P1: Explain all 6 psychology perspectives.
M1: Choose 2 perspectives and extend your explanations to access them. i.e. look at all the factors in detail and assess how useful they are to study human behaviour. In this essay I will be talking about the 6 perspectives which are; social learning theory, behaviourism theory, biological theory, psychodynamic theory, cognitive theory and humanism. I will be talking about the theorists involved with psychology and the tests they done to prove their theories. Psychology is the study of the human mind, its functions and behaviour. It tries to explain the way we act and the way we are. The behaviourism theory is primarily concerned with observable behaviour, as opposed to internal events like thinking and emotion. The social learning theory is where an individual is introduced to other individuals which may have different actions and behaviour which the individual may learn off. The biological theory is where theorists believe that emotions and actions are passed through genetics and they look at the way an individual’s parents and grandparents to see if the behaviour and actions are the same within the family or not. The psychodynamic theory is the human functioning based on the interaction of drives and forces within the individual. The cognitive theory is the concept that if we want to know what makes an individual react to an object we learn the internal process of their mind. The humanism psychology looks at human experience the viewpoint of the individual. The theorists that studied this theory are; B.F.Skinner, Ivan Pavlov and John.B.Watson, all of these theorists studied it in different ways. http://psychology.about.com/od/classicpsychologystudies/a/little-albert-experiment.htm The Behaviourist Theory.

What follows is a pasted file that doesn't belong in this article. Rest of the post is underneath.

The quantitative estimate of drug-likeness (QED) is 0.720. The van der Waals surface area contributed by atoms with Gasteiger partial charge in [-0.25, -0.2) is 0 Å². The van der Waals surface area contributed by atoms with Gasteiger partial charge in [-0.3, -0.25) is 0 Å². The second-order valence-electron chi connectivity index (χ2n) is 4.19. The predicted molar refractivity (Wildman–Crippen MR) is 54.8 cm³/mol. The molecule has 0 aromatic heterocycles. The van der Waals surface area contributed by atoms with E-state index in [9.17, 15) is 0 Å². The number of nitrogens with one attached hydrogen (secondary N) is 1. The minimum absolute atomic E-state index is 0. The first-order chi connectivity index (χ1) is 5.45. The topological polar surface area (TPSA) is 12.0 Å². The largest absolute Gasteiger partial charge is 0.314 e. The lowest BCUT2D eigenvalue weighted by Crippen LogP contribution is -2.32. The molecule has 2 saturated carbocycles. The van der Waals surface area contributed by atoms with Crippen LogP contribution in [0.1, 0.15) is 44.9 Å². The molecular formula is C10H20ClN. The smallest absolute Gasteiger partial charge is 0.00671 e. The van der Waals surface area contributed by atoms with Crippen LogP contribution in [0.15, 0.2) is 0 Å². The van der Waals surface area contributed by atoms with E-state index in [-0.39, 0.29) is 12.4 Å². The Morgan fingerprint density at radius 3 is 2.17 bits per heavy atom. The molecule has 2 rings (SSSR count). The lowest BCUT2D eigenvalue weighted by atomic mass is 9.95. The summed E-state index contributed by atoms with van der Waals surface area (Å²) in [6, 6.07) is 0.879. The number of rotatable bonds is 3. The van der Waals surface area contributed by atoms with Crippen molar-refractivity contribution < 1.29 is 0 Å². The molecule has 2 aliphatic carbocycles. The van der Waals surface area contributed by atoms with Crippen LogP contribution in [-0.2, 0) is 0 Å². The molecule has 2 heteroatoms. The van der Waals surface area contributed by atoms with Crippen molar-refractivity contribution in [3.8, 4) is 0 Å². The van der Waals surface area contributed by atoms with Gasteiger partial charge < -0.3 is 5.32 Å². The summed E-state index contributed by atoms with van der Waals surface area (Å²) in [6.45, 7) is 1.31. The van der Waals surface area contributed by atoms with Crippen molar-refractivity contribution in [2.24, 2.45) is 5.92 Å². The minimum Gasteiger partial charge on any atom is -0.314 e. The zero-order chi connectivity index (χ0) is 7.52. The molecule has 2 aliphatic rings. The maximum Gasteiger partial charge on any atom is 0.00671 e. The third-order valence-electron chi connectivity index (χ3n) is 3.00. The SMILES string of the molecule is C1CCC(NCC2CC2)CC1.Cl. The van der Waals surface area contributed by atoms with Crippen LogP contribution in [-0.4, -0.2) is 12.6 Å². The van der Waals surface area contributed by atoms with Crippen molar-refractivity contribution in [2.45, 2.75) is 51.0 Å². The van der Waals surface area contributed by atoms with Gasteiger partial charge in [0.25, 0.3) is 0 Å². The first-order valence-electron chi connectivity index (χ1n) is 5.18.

The first theorist I am going to talk about is Ivan Pavlov. His experiment was based around the dog’s digestive system. He noticed that dogs salivate when dogs see food and that this reaction is ‘hard wired’ into the brain of a dog. While doing the original experiment he wondered if he could condition the dog to salivate when they hear the bell ring. The experiment Pavlov used a bell as his neutral stimulus. Whenever he gave food to his dogs, he also rang a bell. After a number of repeats of this procedure, he tried the bell on its own. the bell started to increase in salivation. The dog had learned an association between the bell and the food and a new behaviour had been learnt. This was called classical conditioning. Aldworth, C.Billingham, M.Lawrence, P.Moonie, and Whitehouse, M (2010) Health and social care level 3 book 1 BTEC National Harlow; Pearson Education Limited- pages 338-340 http://www.simplypsychology.org/pavlov.html The second theorist I am going to talk about is Skinner. Skinner ran an experiment on rats and pigeons, which went into a box with an electrical current going, threw it at the bottom and if the rats and pigeons completed what Skinner wanted them to do they got a treat or not electrocuted this was called the ‘Skinner box’. The first time the rat was put into the box it didn’t know what to do, after a while when the rat accidently pushed the leaver it realised that when it pushed the leaver it got some food. However on the other hand he ran another experiment and this time it was with a light and once the light had turned on and off an electrical current passed through the floor and electrocuted the rat this trained the rat to know that once the light had gone out the current was going to becoming after it. This is positive and negative reinforcement. This was called operant conditioning. Aldworth, C.Billingham, M.Lawrence, P.Moonie, and Whitehouse, M (2010) Health and social care level 3 book 1 BTEC National Harlow; Pearson Education Limited- pages 338-340 The last theorist I am going to talk about is John.B.Watson. Watson developed Pavlov’s experiment with dogs and he wanted to see if he could do it with humans, he did his experiment on a baby...
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